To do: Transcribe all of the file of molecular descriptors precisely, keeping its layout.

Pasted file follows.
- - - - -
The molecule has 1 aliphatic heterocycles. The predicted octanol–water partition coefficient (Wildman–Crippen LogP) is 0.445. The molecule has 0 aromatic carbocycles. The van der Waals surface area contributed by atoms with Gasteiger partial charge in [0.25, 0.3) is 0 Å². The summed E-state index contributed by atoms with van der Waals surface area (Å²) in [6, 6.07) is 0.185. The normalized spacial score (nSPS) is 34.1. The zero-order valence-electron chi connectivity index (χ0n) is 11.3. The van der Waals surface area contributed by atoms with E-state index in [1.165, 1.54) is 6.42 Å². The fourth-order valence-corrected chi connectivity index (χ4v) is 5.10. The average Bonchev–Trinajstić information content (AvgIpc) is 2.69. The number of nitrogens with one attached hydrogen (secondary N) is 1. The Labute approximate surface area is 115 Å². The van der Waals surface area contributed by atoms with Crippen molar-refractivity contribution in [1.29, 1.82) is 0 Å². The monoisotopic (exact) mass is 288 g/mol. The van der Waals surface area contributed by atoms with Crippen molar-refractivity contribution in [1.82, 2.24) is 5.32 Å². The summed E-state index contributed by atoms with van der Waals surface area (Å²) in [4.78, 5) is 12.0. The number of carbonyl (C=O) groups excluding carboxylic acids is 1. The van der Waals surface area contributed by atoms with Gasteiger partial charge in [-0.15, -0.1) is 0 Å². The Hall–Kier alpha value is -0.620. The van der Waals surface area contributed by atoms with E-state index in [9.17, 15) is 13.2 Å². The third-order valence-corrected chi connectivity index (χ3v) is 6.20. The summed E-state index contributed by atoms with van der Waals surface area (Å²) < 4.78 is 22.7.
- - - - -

The molecule has 1 aliphatic heterocycles. The predicted octanol–water partition coefficient (Wildman–Crippen LogP) is 0.445. The molecule has 0 aromatic carbocycles. The van der Waals surface area contributed by atoms with Gasteiger partial charge in [0.25, 0.3) is 0 Å². The summed E-state index contributed by atoms with van der Waals surface area (Å²) in [6, 6.07) is 0.185. The normalized spacial score (nSPS) is 34.1. The zero-order valence-electron chi connectivity index (χ0n) is 11.3. The van der Waals surface area contributed by atoms with E-state index in [1.165, 1.54) is 6.42 Å². The fourth-order valence-corrected chi connectivity index (χ4v) is 5.10. The average Bonchev–Trinajstić information content (AvgIpc) is 2.69. The number of nitrogens with one attached hydrogen (secondary N) is 1. The Labute approximate surface area is 115 Å². The van der Waals surface area contributed by atoms with Crippen molar-refractivity contribution in [1.29, 1.82) is 0 Å². The monoisotopic (exact) mass is 288 g/mol. The van der Waals surface area contributed by atoms with Crippen molar-refractivity contribution in [1.82, 2.24) is 5.32 Å². The summed E-state index contributed by atoms with van der Waals surface area (Å²) in [4.78, 5) is 12.0. The number of carbonyl (C=O) groups excluding carboxylic acids is 1. The van der Waals surface area contributed by atoms with Gasteiger partial charge in [-0.15, -0.1) is 0 Å². The Hall–Kier alpha value is -0.620. The van der Waals surface area contributed by atoms with E-state index in [9.17, 15) is 13.2 Å². The third-order valence-corrected chi connectivity index (χ3v) is 6.20. The summed E-state index contributed by atoms with van der Waals surface area (Å²) < 4.78 is 22.7.